Roxanne Sanchez (left), president of Service Employees International Union Local 1021, speaks during a news conference in Oakland, Calif., on Thursday.
It's going to be a frustrating Friday commute in San Francisco after the workers for the region's largest transit system, known as the BART, went out on strike.
The San Jose Mercury News reports:
"Just after midnight, union leaders picked up picket signs and said they would not go back to work until they reach a contract agreement with management, stranding 200,000 people who ride BART roundtrip each day. Although workers had threatened strikes five times in the past week, this time they had finally reached their breaking point."
"After a marathon bargaining session that lasted nearly 30 hours, Roxanne Sanchez, president of Service Employees International Union Local 1021, walked out of the Oakland negotiations late Thursday afternoon and said the talks were over and that union workers would walk off the job at 12:01 a.m. Friday.
"SEIU spokeswoman Cecille Isidro confirmed shortly after midnight that the unions were on strike.
" 'We made concessions, but you can only bend so far before you break,' Sanchez said. 'This is the way they want to solve the conflict, in a fight, a street fight.'
"The unions' position was that 'we'll take more money but won't even talk to you about work rules,' Tom Radulovich, president of BART's Board of Directors, said after the talks ended. 'We need to be able to manage the district.'
"While the unions offered to settle the unresolved issues through binding arbitration, union officials said BART management rejected that suggestion."
Member station KQED reports:
"The California Republican Party marked the beginning of the strike by renewing its call for a law to stop BART workers from walking out. That idea was first floated last month by Senate Republican Leader Bob Huff, who asked Gov. Jerry Brown to call a special session of the Legislature to pass the bill. Brown declined, citing opposition from most legislators, unions and even BART. He has signaled some interest in legislation that would submit transit disputes to binding arbitration."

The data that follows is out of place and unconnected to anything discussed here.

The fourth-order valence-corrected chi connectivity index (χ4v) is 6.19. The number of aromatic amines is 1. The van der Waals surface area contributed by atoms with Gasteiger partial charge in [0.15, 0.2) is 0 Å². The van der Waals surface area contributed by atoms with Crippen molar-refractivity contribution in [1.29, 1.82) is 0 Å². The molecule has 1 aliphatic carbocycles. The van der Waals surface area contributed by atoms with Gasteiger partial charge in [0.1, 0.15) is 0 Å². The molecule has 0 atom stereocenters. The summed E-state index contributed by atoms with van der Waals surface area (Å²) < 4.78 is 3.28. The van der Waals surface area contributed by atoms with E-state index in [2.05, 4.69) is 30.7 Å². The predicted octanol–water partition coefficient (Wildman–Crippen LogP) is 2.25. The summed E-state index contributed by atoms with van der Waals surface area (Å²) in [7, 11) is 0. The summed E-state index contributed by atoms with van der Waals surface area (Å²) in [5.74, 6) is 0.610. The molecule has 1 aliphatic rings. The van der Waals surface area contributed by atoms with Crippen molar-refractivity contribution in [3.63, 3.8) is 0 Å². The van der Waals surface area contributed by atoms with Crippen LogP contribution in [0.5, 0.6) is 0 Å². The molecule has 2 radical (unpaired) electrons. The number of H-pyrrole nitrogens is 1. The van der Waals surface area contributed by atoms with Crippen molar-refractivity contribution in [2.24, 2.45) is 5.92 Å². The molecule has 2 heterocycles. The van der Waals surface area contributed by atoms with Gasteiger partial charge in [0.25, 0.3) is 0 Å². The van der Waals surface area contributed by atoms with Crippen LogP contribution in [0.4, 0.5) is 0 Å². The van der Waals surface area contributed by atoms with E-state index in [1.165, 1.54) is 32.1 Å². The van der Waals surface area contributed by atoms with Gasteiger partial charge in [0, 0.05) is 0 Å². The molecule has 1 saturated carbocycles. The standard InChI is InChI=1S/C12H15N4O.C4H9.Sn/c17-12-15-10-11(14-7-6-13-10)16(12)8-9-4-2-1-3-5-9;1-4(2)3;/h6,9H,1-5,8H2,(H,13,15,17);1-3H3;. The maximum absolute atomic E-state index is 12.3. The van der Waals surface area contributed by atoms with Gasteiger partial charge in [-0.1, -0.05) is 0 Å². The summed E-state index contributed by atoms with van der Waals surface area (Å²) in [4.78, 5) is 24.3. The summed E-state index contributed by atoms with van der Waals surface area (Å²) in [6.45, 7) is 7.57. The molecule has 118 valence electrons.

And, by way of background, The Associated Press offers:
"Talks began in April, three months before the June 30 contract expirations. The unions initially asked for 23.2 percent in raises over three years. BART countered with a four-year contract with 1 percent raises contingent on the agency meeting economic goals.
"The unions contended that members made $100 million in concessions when they agreed to a deal in 2009 as BART faced a $310 million deficit. And they said they wanted their members to get their share of a $125 million operating surplus produced through increased ridership.
"The unions, which also include Amalgamated Transit Union, Local 1555, said one of the work rules that BART wanted to change was employees' fixed work schedules. Mark Mosher, a communications consultant with SEIU Local 1021, said some workers work 4-day, 10-hour shifts while others work 5-day, 8-hour shifts."